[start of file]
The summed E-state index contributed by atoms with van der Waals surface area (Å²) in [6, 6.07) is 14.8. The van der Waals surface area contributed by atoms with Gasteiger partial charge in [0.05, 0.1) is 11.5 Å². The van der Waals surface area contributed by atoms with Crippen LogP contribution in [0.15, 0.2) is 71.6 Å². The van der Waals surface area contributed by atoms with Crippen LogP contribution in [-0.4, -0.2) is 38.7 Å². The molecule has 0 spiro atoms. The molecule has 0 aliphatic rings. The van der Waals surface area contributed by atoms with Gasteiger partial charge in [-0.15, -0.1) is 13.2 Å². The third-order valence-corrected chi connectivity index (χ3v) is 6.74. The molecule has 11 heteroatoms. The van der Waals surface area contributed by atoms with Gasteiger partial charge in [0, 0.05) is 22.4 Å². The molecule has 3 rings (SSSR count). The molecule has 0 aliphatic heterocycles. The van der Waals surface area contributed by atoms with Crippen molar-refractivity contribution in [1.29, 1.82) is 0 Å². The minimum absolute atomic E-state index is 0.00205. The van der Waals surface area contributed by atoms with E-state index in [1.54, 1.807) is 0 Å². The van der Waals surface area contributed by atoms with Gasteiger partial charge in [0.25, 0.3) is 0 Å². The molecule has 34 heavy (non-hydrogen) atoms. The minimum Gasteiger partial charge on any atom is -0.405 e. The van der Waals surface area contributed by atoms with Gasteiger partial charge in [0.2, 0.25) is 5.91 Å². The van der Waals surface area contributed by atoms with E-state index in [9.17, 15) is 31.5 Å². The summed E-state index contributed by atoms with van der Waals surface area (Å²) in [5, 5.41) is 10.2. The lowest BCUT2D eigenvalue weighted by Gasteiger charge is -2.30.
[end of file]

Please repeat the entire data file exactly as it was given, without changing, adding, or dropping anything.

The summed E-state index contributed by atoms with van der Waals surface area (Å²) in [6, 6.07) is 14.8. The van der Waals surface area contributed by atoms with Gasteiger partial charge in [0.05, 0.1) is 11.5 Å². The van der Waals surface area contributed by atoms with Crippen LogP contribution in [0.15, 0.2) is 71.6 Å². The van der Waals surface area contributed by atoms with Crippen LogP contribution in [-0.4, -0.2) is 38.7 Å². The molecule has 0 spiro atoms. The molecule has 0 aliphatic rings. The van der Waals surface area contributed by atoms with Gasteiger partial charge in [-0.15, -0.1) is 13.2 Å². The third-order valence-corrected chi connectivity index (χ3v) is 6.74. The molecule has 11 heteroatoms. The van der Waals surface area contributed by atoms with Gasteiger partial charge in [0, 0.05) is 22.4 Å². The molecule has 3 rings (SSSR count). The molecule has 0 aliphatic heterocycles. The van der Waals surface area contributed by atoms with Crippen molar-refractivity contribution in [1.29, 1.82) is 0 Å². The minimum absolute atomic E-state index is 0.00205. The van der Waals surface area contributed by atoms with E-state index in [1.54, 1.807) is 0 Å². The van der Waals surface area contributed by atoms with Gasteiger partial charge in [0.25, 0.3) is 0 Å². The molecule has 34 heavy (non-hydrogen) atoms. The minimum Gasteiger partial charge on any atom is -0.405 e. The van der Waals surface area contributed by atoms with Gasteiger partial charge in [0.2, 0.25) is 5.91 Å². The van der Waals surface area contributed by atoms with E-state index in [9.17, 15) is 31.5 Å². The summed E-state index contributed by atoms with van der Waals surface area (Å²) in [5, 5.41) is 10.2. The lowest BCUT2D eigenvalue weighted by Gasteiger charge is -2.30.